Illuminating Pathways To Opportunity Through A Service Year

While it may not be visible to all, an estimated 5.5 million 16-24 year olds in the United States are neither in school nor working. Nearly half of these five and half million are African American or Hispanic youth. Furthermore, the unemployment rate for African-Americans is more than double the rate for the country overall.

This is not new information, but on the heels of the most divisive Presidential elections to date, coupled with the current racial landscape in our country, the urgency to find a way for those who are disconnected to know that they matter and that we as a society are dedicated to ensuring their success has never been greater.

Oftentimes finding a pathway to education and a career is not easy, particularly in communities of color, where a lack of opportunity has a tendency to disproportionately affect a young person's likelihood for success. It is our collective responsibility to ensure that people of all backgrounds are aware of the various opportunities to find these paths to success. Once we open the door, we must do our part to expand these opportunities for all.

Paving these paths to success has become my life's mission. At my organization BridgeEdu we are working to make it easier for young people to make it to -- and through -- college. By partnering with local colleges and universities, we provide our students with greater supports, including a suite of wrap-around services and an experiential co-curriculum. This program and the work that we do was specifically created to address the college completion crisis and ensure that more students have the tools and know-how to succeed.

This passion is also what inspired me to join a diverse group of individuals from government, technology, higher education, entertainment, and philanthropy to chair the launch of Service Year Alliance this week. Service Year Alliance is working to make a year of paid, full-time service -- a service year -- a common expectation and opportunity for all young Americans. But without our help, the vision that we brought to life this week -- a service year for all -- will go unnoticed.

A service year offers a paid opportunity to develop real-world skills through hands-on service. This transformational experience is an appealing alternative for young people who may be forced off a path to college or a career. A service year opens the door for young people to play an active role in rebuilding their communities and their lives simultaneously. By building the skills, education, and employability while helping lead an effort to improve their own neighborhood, service years have the power to create pathways to economic opportunity by helping young Americans find their passions and forever shape their lives.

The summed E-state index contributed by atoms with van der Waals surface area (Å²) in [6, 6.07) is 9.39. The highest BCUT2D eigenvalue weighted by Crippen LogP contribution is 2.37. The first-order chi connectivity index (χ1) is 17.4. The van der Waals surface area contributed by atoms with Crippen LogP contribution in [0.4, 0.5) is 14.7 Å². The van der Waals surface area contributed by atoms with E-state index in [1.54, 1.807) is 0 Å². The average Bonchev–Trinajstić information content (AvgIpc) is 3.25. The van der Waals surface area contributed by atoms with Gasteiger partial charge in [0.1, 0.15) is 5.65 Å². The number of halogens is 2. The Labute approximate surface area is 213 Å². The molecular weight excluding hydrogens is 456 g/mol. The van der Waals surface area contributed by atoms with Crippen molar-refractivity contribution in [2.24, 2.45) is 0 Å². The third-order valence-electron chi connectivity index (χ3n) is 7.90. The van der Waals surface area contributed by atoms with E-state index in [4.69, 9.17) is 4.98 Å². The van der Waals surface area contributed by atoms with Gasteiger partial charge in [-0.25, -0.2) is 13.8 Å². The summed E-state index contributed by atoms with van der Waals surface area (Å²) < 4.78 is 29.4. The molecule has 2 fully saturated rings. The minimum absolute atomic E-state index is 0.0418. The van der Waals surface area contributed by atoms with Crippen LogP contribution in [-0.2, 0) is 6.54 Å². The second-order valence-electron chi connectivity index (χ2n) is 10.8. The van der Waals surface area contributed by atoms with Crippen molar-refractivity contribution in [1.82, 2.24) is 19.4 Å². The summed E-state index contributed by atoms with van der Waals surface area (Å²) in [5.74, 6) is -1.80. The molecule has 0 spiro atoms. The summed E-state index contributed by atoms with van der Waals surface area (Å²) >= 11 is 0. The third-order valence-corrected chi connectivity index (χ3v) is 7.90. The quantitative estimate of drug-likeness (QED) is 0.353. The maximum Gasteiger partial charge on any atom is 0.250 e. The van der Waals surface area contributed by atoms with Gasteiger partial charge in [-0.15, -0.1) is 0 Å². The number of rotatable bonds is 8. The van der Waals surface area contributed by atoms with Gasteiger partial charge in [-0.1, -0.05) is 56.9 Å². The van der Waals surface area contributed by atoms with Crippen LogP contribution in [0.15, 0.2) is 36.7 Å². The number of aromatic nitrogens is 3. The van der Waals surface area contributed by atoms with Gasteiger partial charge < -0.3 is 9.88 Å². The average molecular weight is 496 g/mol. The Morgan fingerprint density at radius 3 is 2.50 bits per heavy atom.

Service Year Alliance has made it their mission to connect the next generation of young people to service year programs who are in search of diverse talent to help power their organizations and make a lasting impact in local communities across the country and around the world.

Programs like YouthBuild USA, for example, engage disconnected youth in a service year, helping them find a sense of purpose while earning degrees and developing critical skills. Studies have shown that young people who participate in programs like YouthBuild develop a connection to their communities and an elevated purpose and self-worth. By connecting these opportunity youth -- who are in search of a sense of purpose -- to service year programs like YouthBuild, we are in turn empowering them to become leaders in their own communities and are opening doors that would otherwise be closed.

I am confident that if we come together and use our collective voice, we can showcase the vision of Service Year Alliance and elevate the choice to engage in a year of to a national scale. We can create an opportunity for all to help heal our country and provide increased paths to success for those who need it most. But, this opportunity must to be illuminated if young people of all backgrounds have any hope of finding it, and we all have a role to play in lighting the way.

Wes Moore is the Founder & CEO of BridgeEdu and serves as a Launch Chair for Service Year Alliance.